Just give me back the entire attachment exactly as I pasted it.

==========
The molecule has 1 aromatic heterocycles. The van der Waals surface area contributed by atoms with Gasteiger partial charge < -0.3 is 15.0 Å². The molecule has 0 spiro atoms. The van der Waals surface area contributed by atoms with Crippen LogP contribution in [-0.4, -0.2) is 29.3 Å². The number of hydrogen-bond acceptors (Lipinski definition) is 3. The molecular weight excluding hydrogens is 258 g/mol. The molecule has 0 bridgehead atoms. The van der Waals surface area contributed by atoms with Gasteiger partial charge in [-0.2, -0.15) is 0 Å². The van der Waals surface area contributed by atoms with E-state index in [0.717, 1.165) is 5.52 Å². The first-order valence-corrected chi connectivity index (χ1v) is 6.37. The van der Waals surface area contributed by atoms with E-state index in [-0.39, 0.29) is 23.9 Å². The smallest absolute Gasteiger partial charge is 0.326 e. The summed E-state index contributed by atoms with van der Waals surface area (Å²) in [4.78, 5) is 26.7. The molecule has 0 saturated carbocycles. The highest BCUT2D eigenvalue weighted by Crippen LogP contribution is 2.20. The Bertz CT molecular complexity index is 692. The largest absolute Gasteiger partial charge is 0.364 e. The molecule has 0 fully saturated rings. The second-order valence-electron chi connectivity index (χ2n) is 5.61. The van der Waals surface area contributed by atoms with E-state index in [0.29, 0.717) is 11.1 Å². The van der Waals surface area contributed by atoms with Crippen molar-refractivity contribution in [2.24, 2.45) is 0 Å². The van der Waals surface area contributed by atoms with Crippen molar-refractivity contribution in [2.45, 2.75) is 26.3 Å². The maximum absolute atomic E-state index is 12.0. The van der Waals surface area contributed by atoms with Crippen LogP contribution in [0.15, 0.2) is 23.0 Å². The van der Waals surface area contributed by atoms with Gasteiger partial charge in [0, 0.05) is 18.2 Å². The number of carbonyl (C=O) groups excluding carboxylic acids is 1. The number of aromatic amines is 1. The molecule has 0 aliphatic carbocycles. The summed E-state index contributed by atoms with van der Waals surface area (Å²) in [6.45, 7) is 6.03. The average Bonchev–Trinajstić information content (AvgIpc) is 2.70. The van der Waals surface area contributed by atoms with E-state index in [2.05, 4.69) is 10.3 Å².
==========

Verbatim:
The molecule has 1 aromatic heterocycles. The van der Waals surface area contributed by atoms with Gasteiger partial charge < -0.3 is 15.0 Å². The molecule has 0 spiro atoms. The van der Waals surface area contributed by atoms with Crippen LogP contribution in [-0.4, -0.2) is 29.3 Å². The number of hydrogen-bond acceptors (Lipinski definition) is 3. The molecular weight excluding hydrogens is 258 g/mol. The molecule has 0 bridgehead atoms. The van der Waals surface area contributed by atoms with Gasteiger partial charge in [-0.2, -0.15) is 0 Å². The van der Waals surface area contributed by atoms with E-state index in [0.717, 1.165) is 5.52 Å². The first-order valence-corrected chi connectivity index (χ1v) is 6.37. The van der Waals surface area contributed by atoms with E-state index in [-0.39, 0.29) is 23.9 Å². The smallest absolute Gasteiger partial charge is 0.326 e. The summed E-state index contributed by atoms with van der Waals surface area (Å²) in [4.78, 5) is 26.7. The molecule has 0 saturated carbocycles. The highest BCUT2D eigenvalue weighted by Crippen LogP contribution is 2.20. The Bertz CT molecular complexity index is 692. The largest absolute Gasteiger partial charge is 0.364 e. The molecule has 0 fully saturated rings. The second-order valence-electron chi connectivity index (χ2n) is 5.61. The van der Waals surface area contributed by atoms with E-state index in [0.29, 0.717) is 11.1 Å². The van der Waals surface area contributed by atoms with Crippen molar-refractivity contribution in [2.24, 2.45) is 0 Å². The van der Waals surface area contributed by atoms with Crippen molar-refractivity contribution in [2.45, 2.75) is 26.3 Å². The maximum absolute atomic E-state index is 12.0. The van der Waals surface area contributed by atoms with Crippen LogP contribution in [0.15, 0.2) is 23.0 Å². The van der Waals surface area contributed by atoms with Gasteiger partial charge in [0, 0.05) is 18.2 Å². The number of carbonyl (C=O) groups excluding carboxylic acids is 1. The number of aromatic amines is 1. The molecule has 0 aliphatic carbocycles. The summed E-state index contributed by atoms with van der Waals surface area (Å²) in [6.45, 7) is 6.03. The average Bonchev–Trinajstić information content (AvgIpc) is 2.70. The van der Waals surface area contributed by atoms with E-state index in [2.05, 4.69) is 10.3 Å².